Andy Martino, SNY.tv | Twitter |
In a story published Thursday about trends that are bringing dramatic changes to the pitching coach position, we reported that former Yankees and Mets pitching coach Dave Eiland was seen by some as less than receptive to analytics and technology.
Eiland is pushing back against that perception.
"All of this stuff, I've been using it since I came into the game," he told SNY on Friday. "To be categorized in a group that's anti-data or anti-technology is simply not true."
Eiland specifically mentioned the Rapsodo, a high-speed camera featured prominently in Thursday's story.
"We used the Rapsodo in spring training last year, and it was great," Eiland said. "For example, you can make adjustments to a guy's arm slot, or see if he's leaving the rubber too soon."
The Mets fired Eiland in June. While he is currently in the mix for positions with several organizations, his pushback raises a relevant concern about other experienced managers and coaches being labeled as old-school.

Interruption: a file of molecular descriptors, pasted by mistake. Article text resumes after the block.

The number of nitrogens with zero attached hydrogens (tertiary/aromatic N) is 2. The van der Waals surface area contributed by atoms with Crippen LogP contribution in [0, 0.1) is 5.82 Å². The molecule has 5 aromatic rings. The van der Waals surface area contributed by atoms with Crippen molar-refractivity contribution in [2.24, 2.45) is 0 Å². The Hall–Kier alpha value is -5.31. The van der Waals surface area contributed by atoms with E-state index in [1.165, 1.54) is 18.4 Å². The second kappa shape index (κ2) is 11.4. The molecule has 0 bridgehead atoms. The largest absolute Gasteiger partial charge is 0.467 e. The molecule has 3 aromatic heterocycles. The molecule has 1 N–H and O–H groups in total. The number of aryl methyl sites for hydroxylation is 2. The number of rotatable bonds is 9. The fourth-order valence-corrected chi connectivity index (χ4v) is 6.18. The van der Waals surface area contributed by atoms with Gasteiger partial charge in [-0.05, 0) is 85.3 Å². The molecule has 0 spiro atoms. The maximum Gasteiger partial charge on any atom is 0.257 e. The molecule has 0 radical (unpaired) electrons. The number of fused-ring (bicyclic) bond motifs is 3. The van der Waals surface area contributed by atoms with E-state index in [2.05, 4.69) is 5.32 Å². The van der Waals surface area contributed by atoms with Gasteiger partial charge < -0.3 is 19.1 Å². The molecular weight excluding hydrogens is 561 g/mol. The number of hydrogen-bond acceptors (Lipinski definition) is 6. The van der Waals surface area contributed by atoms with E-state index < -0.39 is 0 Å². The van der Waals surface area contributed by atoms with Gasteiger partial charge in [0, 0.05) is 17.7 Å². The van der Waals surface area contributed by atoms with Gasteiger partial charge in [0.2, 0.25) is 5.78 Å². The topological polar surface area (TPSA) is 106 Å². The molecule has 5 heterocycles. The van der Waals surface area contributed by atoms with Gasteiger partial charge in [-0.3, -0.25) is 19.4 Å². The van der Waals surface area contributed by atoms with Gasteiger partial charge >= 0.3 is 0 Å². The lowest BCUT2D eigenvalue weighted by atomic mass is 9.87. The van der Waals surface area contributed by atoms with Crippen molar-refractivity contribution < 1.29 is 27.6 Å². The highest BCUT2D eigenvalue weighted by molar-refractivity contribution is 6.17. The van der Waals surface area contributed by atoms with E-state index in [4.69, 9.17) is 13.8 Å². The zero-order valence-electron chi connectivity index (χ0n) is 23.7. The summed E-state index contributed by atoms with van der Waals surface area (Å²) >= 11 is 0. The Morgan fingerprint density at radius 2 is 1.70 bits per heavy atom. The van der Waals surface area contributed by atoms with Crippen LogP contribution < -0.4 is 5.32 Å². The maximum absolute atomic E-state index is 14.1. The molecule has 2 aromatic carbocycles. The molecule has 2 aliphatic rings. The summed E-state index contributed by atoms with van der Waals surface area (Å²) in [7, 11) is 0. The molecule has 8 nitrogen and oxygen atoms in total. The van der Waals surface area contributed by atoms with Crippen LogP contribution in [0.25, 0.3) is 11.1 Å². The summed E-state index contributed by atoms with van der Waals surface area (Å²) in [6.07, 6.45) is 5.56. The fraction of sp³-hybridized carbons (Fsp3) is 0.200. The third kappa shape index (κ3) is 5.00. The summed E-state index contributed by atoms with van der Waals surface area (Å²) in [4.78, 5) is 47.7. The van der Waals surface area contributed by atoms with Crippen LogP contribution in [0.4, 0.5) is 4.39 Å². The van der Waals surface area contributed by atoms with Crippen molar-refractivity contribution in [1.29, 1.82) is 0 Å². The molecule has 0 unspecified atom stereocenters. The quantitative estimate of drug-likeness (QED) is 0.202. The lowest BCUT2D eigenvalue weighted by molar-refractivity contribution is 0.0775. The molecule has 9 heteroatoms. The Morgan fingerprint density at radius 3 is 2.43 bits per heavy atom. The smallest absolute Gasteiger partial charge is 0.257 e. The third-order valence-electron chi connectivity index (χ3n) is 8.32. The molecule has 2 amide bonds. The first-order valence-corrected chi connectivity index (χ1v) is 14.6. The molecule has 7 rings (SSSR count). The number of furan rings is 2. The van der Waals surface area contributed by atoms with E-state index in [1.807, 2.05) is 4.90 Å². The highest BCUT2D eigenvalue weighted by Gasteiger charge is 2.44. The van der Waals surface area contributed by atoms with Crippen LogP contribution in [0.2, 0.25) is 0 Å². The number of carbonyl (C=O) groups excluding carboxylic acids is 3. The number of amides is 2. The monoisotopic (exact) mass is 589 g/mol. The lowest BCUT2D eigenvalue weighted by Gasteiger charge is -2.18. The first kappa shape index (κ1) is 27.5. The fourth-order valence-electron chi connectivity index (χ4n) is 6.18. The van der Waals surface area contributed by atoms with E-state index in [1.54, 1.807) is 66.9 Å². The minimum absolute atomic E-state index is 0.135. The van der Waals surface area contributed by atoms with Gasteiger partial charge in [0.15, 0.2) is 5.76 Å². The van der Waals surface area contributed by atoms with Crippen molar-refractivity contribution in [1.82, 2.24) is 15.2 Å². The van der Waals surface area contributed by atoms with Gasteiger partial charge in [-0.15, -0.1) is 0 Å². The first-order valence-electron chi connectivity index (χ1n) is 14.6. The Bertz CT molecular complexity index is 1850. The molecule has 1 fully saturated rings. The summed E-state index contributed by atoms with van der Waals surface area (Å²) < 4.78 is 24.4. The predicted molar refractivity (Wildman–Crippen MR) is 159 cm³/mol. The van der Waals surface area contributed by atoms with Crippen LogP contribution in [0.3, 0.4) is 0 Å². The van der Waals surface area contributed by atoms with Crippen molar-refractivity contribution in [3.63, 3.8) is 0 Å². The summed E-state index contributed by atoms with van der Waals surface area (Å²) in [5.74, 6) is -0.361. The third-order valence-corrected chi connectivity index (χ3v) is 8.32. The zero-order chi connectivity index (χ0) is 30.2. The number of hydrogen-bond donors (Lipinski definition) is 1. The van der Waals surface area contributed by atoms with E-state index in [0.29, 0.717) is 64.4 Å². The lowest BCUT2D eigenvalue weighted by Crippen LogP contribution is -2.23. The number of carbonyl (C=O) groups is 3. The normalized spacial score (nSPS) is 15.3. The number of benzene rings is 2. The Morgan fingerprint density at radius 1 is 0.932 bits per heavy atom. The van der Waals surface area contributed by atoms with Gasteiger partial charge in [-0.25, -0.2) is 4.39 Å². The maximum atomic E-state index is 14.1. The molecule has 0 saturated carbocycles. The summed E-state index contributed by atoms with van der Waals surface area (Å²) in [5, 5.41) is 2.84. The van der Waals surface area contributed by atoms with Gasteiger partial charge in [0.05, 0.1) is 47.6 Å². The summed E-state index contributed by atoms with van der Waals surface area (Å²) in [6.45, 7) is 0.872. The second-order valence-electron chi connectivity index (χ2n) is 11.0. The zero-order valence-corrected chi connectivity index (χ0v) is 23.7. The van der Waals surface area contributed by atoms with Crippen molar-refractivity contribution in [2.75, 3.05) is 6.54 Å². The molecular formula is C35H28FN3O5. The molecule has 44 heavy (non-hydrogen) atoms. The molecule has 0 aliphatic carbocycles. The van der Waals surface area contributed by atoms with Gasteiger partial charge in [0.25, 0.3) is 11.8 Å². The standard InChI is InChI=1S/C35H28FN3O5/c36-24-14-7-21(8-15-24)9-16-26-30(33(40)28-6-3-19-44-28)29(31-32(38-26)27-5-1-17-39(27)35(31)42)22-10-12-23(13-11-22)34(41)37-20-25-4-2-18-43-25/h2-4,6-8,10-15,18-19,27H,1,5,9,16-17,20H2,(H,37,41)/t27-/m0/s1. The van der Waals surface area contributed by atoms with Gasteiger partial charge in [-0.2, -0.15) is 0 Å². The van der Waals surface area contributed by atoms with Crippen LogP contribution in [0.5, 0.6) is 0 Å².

Frankly, both team executives and reporters like us should be extremely careful in putting people in categories, which can be narrow and reductive, and leave knowledgeable folks out of work.
Kathy Viola, the wife of Frank Viola, tweeted Thursday in response to our story, "Info & tweaking is great...analysis & analytics can be used in MiLB, spring training, and possibly between starts in MLB. But, does not replace coaches such as [Phil] Regan or @FrankViola16 who know how to prepare an athlete come game time. Upward of 90% is mental once a game starts."
Viola was a pitching coach in the Mets organization until 2018.
Eiland does not want to be painted with the old-school brush and says he has always appreciated the help that analytics can provide.
"Every year I've tried it and grown with it," he said. "I like this stuff as a verifier for what I'm telling the pitcher."
As for his future in the game, Eiland said, "I want to get back on the horse to see what new data is coming."